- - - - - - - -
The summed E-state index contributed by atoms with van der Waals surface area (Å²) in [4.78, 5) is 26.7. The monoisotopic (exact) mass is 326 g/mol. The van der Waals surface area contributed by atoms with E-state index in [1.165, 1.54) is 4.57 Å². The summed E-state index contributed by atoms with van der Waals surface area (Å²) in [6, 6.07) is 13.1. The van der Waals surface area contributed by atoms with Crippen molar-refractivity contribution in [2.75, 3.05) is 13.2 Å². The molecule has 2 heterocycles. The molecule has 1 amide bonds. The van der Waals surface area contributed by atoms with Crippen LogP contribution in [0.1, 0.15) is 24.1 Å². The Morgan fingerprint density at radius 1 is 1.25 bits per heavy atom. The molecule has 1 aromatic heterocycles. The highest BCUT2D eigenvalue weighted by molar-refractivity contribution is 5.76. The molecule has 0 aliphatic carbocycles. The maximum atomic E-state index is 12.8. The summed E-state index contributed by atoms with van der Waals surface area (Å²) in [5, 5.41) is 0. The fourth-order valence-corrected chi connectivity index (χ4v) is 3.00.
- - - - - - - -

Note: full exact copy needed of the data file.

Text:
The summed E-state index contributed by atoms with van der Waals surface area (Å²) in [4.78, 5) is 26.7. The monoisotopic (exact) mass is 326 g/mol. The van der Waals surface area contributed by atoms with E-state index in [1.165, 1.54) is 4.57 Å². The summed E-state index contributed by atoms with van der Waals surface area (Å²) in [6, 6.07) is 13.1. The van der Waals surface area contributed by atoms with Crippen molar-refractivity contribution in [2.75, 3.05) is 13.2 Å². The molecule has 2 heterocycles. The molecule has 1 amide bonds. The van der Waals surface area contributed by atoms with Crippen LogP contribution in [0.1, 0.15) is 24.1 Å². The Morgan fingerprint density at radius 1 is 1.25 bits per heavy atom. The molecule has 1 aromatic heterocycles. The highest BCUT2D eigenvalue weighted by molar-refractivity contribution is 5.76. The molecule has 0 aliphatic carbocycles. The maximum atomic E-state index is 12.8. The summed E-state index contributed by atoms with van der Waals surface area (Å²) in [5, 5.41) is 0. The fourth-order valence-corrected chi connectivity index (χ4v) is 3.00.